4. Similarly, if Negroponte is so aghast at an increase in illegal domestic spying on U.S. citizens, why is he even agreeing to still be a part of the present Bush jr. administration? He doesn't need the money from that government job.

5. If Negroponte and the Nat'l. Intel office are producing drafts of reports describing the mess in Iraq and that an increase in troops will not help, what does Negroponte say about Iran and launching a military attack on it? Does Bush, Cheney, Rice, and others in and out of the government know whether Negroponte would ``refuse'' to be a part of a war with Iran?

6. As Deputy Secretary of State, what role or responsibility will Negroponte have with the Iran Syria Policy and Operations Group (ISOG)? The Boston Globe has a story about that outfit, which obviously exists to gin up a war with Iran.
http://www.boston.com/news/nation/articles/
2007/01/02/us_unit_works_quietly_to_counter_irans_sway/?page=1
ISOG was ``modeled after the Iraq Policy and Operations Group, set up in 2004 to shepherd information and coordinate US action in Iraq'', the article says.

No one who is not in lockstep with the gangster foreign policy of the present administration will have any job of even modest significance in the federal government. And certainly will not be appointed Deputy Secretary of State.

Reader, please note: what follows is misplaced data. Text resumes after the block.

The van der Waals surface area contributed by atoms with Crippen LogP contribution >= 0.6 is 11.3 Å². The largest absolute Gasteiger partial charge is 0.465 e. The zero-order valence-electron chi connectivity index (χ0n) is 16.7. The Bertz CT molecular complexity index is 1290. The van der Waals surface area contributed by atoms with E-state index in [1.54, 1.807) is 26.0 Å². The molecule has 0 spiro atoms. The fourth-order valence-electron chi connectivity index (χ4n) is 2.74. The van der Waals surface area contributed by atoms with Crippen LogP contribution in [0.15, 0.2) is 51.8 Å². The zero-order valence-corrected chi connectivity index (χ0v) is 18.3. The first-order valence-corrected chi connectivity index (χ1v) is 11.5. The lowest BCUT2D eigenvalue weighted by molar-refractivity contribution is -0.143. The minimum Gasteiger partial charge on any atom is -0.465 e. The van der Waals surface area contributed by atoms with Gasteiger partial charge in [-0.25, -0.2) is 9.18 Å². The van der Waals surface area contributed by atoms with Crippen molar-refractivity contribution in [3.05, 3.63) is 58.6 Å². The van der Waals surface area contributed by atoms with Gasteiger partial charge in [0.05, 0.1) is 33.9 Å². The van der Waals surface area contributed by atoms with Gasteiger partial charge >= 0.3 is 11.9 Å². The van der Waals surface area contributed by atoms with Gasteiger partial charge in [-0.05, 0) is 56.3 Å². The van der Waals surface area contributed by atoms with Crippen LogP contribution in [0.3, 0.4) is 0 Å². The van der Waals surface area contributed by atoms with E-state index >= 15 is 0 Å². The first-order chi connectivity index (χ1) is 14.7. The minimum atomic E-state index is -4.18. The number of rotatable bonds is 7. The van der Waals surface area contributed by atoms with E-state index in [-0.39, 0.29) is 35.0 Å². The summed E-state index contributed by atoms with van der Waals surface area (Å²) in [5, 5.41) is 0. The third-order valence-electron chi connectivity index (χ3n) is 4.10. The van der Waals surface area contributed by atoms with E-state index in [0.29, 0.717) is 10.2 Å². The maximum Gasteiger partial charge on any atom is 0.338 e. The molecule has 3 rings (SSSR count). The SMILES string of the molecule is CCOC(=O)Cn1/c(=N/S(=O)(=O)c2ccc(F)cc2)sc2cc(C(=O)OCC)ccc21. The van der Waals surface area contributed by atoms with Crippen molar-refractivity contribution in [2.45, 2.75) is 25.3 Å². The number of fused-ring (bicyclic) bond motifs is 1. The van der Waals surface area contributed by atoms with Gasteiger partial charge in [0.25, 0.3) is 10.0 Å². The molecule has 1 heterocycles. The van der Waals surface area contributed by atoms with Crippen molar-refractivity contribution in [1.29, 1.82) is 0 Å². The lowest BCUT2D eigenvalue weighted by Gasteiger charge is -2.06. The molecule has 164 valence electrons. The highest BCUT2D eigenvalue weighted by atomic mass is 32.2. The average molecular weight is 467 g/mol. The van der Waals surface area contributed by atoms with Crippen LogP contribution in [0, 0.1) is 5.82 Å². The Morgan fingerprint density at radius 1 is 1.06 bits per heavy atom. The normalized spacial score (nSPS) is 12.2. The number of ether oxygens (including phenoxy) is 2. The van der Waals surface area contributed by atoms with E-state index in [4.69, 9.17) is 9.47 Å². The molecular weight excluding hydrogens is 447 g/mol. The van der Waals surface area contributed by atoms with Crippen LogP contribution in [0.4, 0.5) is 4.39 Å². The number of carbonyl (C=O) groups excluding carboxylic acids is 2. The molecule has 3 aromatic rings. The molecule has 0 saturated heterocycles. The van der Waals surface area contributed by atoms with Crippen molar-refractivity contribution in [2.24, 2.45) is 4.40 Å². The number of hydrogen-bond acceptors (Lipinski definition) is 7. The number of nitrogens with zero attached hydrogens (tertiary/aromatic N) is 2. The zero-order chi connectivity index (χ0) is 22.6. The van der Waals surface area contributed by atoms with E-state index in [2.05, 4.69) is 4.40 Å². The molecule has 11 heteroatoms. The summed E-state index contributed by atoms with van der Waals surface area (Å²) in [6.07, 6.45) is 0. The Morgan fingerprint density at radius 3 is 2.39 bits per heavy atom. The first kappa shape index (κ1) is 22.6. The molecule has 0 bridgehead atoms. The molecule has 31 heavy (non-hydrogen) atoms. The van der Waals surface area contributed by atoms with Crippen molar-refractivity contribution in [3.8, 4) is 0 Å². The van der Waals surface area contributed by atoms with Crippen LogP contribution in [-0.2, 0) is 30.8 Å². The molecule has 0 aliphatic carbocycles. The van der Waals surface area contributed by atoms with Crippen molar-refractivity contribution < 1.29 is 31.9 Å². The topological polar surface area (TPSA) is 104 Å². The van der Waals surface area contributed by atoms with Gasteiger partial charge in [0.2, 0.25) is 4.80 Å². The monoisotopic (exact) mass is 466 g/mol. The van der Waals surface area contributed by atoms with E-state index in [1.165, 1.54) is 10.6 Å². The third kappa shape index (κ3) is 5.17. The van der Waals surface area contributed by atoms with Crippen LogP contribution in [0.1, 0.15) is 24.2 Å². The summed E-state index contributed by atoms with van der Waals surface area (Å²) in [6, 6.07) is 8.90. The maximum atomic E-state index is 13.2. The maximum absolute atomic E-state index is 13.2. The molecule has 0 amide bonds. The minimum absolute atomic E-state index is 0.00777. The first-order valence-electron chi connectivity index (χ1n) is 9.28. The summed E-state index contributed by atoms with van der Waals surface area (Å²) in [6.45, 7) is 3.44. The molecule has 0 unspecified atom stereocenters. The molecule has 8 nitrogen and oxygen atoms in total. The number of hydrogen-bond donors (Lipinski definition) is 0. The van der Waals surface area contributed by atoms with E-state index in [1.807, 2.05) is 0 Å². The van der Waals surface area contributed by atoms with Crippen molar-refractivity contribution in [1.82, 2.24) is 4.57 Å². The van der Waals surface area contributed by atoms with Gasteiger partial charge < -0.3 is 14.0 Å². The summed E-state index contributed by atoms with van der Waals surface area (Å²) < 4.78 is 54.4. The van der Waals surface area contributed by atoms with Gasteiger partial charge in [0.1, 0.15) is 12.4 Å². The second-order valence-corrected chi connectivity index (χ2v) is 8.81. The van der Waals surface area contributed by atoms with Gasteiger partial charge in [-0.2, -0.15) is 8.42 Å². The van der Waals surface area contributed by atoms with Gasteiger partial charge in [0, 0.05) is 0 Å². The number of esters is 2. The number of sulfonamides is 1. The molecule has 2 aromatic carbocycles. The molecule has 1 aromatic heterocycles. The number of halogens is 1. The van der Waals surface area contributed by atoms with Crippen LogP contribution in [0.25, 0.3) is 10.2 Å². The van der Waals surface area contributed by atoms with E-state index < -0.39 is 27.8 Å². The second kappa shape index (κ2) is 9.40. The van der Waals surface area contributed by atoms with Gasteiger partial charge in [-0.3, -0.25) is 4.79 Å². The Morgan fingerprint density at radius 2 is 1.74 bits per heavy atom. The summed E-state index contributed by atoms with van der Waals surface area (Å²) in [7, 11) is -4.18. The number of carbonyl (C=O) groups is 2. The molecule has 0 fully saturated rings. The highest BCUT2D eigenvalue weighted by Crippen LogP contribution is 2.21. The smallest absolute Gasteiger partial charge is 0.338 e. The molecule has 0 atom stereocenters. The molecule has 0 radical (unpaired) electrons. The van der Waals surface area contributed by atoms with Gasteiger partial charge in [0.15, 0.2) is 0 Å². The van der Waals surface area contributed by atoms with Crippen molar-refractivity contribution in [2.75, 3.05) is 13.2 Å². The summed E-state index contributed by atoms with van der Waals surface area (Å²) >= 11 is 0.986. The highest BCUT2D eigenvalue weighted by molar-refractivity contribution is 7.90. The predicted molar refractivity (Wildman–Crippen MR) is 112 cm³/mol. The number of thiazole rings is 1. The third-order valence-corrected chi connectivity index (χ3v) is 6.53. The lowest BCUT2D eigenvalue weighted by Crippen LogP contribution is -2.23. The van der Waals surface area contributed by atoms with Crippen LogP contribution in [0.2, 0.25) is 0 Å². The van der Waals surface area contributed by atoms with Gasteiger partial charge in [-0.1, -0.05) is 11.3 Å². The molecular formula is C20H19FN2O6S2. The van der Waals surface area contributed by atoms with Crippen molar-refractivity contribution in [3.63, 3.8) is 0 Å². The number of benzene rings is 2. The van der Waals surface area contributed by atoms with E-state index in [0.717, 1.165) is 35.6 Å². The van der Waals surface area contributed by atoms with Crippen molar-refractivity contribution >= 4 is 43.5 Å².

The explanation that Negroponte's ``involuntary'' move to be Deputy Secretary of State was based mainly on his refusal to go along with increased domestic spying does not make sense in light of his past behavior and the pattern and practice of the present administration.

W. Patrick Lang

All

You folks underestimate how difficult it is to get rid of a really senior person who does not wish to go.

The risk is that he will go public, therefore, another job, medals, etc. pl

Frank Durkee

How does all of this relate to the report out of London reporting on purported Isreali preparation for an attack on Iranian facilities utilizing nuclear 'bunker busters'. How do you all read the report and hwo does this all fit together?

a517dogg

robt willmann:
The ISOG described in that article is nothing like the IPOG that I attended a few weeks ago. The IPOG is just a big meeting where lots of people get together and talk about what they and their agencies are doing, but where little is actually "coordinated." IPOG is too big and has too many people to actually coordinate anything, its more just a way to keep people informed.
If ISOG actually is based on IPOG then I would find it hard to believe that its actually ginning up a war, and is more likely just a PR campaign (which can be a prelude of course but won't be successful due to the lack of trust in the administration) or a way of making sure that everybody in all the agencies is talking to each other.

Chris Marlowe

The failure of the Iraqi occupation can be traced directly to an order issued by Paul Bremer: the deBaathification order issued immediately after he was appointed to his position as the head of the Coalition Provisional Authority in April 2003, after the abrupt dismissal of Jay Garner. Garner had proven effective in providing a safety zone for the Kurds in northern Iraq, but the feeling in Washington was that he was soft and had "gone native" since he had too much sympathy with the Iraqis.